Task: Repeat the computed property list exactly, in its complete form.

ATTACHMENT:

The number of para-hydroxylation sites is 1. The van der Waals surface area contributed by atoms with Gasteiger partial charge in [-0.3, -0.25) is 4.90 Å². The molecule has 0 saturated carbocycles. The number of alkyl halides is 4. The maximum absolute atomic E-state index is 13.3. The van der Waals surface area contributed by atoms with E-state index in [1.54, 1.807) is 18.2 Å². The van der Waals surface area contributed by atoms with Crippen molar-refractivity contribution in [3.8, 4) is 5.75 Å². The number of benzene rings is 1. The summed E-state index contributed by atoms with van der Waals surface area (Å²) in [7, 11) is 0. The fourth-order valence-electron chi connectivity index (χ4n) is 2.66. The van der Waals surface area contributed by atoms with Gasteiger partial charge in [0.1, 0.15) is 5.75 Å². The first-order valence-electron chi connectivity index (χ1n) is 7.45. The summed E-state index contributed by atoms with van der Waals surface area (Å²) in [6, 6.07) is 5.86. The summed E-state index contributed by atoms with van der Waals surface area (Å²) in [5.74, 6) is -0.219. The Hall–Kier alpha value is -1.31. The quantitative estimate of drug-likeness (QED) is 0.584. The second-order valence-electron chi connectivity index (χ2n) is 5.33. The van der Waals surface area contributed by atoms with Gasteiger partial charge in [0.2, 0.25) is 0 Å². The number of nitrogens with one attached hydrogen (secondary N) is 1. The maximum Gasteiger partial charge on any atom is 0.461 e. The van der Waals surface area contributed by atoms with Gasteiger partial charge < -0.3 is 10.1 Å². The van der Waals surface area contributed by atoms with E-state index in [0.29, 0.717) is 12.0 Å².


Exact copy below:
The number of para-hydroxylation sites is 1. The van der Waals surface area contributed by atoms with Gasteiger partial charge in [-0.3, -0.25) is 4.90 Å². The molecule has 0 saturated carbocycles. The number of alkyl halides is 4. The maximum absolute atomic E-state index is 13.3. The van der Waals surface area contributed by atoms with E-state index in [1.54, 1.807) is 18.2 Å². The van der Waals surface area contributed by atoms with Crippen molar-refractivity contribution in [3.8, 4) is 5.75 Å². The number of benzene rings is 1. The summed E-state index contributed by atoms with van der Waals surface area (Å²) in [7, 11) is 0. The fourth-order valence-electron chi connectivity index (χ4n) is 2.66. The van der Waals surface area contributed by atoms with Gasteiger partial charge in [0.1, 0.15) is 5.75 Å². The first-order valence-electron chi connectivity index (χ1n) is 7.45. The summed E-state index contributed by atoms with van der Waals surface area (Å²) in [6, 6.07) is 5.86. The summed E-state index contributed by atoms with van der Waals surface area (Å²) in [5.74, 6) is -0.219. The Hall–Kier alpha value is -1.31. The quantitative estimate of drug-likeness (QED) is 0.584. The second-order valence-electron chi connectivity index (χ2n) is 5.33. The van der Waals surface area contributed by atoms with Gasteiger partial charge in [0.2, 0.25) is 0 Å². The number of nitrogens with one attached hydrogen (secondary N) is 1. The maximum Gasteiger partial charge on any atom is 0.461 e. The van der Waals surface area contributed by atoms with Gasteiger partial charge < -0.3 is 10.1 Å². The van der Waals surface area contributed by atoms with E-state index in [0.29, 0.717) is 12.0 Å².